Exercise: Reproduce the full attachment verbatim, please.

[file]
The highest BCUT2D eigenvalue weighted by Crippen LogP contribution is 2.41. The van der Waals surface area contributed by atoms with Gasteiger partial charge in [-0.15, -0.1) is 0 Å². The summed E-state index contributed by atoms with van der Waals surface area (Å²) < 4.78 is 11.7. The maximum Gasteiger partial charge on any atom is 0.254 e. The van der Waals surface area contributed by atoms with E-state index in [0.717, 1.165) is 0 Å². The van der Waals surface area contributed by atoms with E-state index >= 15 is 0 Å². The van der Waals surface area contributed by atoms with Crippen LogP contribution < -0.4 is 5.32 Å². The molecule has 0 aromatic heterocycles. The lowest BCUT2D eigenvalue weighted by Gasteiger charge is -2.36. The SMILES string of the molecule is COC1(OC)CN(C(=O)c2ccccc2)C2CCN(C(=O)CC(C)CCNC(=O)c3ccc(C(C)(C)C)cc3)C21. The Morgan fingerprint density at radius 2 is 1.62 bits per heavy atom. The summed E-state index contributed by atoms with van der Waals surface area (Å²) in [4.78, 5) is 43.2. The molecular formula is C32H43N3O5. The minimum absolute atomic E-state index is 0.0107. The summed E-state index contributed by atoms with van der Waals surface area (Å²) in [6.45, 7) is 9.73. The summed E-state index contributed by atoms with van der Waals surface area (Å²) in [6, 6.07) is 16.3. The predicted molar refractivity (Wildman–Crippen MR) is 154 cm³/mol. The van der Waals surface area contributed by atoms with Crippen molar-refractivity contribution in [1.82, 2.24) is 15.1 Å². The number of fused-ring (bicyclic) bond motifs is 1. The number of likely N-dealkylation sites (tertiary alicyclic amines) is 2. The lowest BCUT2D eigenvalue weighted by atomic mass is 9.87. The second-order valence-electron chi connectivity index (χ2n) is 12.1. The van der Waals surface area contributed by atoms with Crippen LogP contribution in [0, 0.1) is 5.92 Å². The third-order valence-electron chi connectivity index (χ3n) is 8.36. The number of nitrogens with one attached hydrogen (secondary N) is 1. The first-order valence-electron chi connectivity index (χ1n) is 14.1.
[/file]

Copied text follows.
The highest BCUT2D eigenvalue weighted by Crippen LogP contribution is 2.41. The van der Waals surface area contributed by atoms with Gasteiger partial charge in [-0.15, -0.1) is 0 Å². The summed E-state index contributed by atoms with van der Waals surface area (Å²) < 4.78 is 11.7. The maximum Gasteiger partial charge on any atom is 0.254 e. The van der Waals surface area contributed by atoms with E-state index in [0.717, 1.165) is 0 Å². The van der Waals surface area contributed by atoms with E-state index >= 15 is 0 Å². The van der Waals surface area contributed by atoms with Crippen LogP contribution < -0.4 is 5.32 Å². The molecule has 0 aromatic heterocycles. The lowest BCUT2D eigenvalue weighted by Gasteiger charge is -2.36. The SMILES string of the molecule is COC1(OC)CN(C(=O)c2ccccc2)C2CCN(C(=O)CC(C)CCNC(=O)c3ccc(C(C)(C)C)cc3)C21. The Morgan fingerprint density at radius 2 is 1.62 bits per heavy atom. The summed E-state index contributed by atoms with van der Waals surface area (Å²) in [4.78, 5) is 43.2. The molecular formula is C32H43N3O5. The minimum absolute atomic E-state index is 0.0107. The summed E-state index contributed by atoms with van der Waals surface area (Å²) in [6.45, 7) is 9.73. The summed E-state index contributed by atoms with van der Waals surface area (Å²) in [6, 6.07) is 16.3. The predicted molar refractivity (Wildman–Crippen MR) is 154 cm³/mol. The van der Waals surface area contributed by atoms with Crippen molar-refractivity contribution in [1.82, 2.24) is 15.1 Å². The number of fused-ring (bicyclic) bond motifs is 1. The number of likely N-dealkylation sites (tertiary alicyclic amines) is 2. The lowest BCUT2D eigenvalue weighted by atomic mass is 9.87. The second-order valence-electron chi connectivity index (χ2n) is 12.1. The van der Waals surface area contributed by atoms with Crippen LogP contribution in [0, 0.1) is 5.92 Å². The third-order valence-electron chi connectivity index (χ3n) is 8.36. The number of nitrogens with one attached hydrogen (secondary N) is 1. The first-order valence-electron chi connectivity index (χ1n) is 14.1.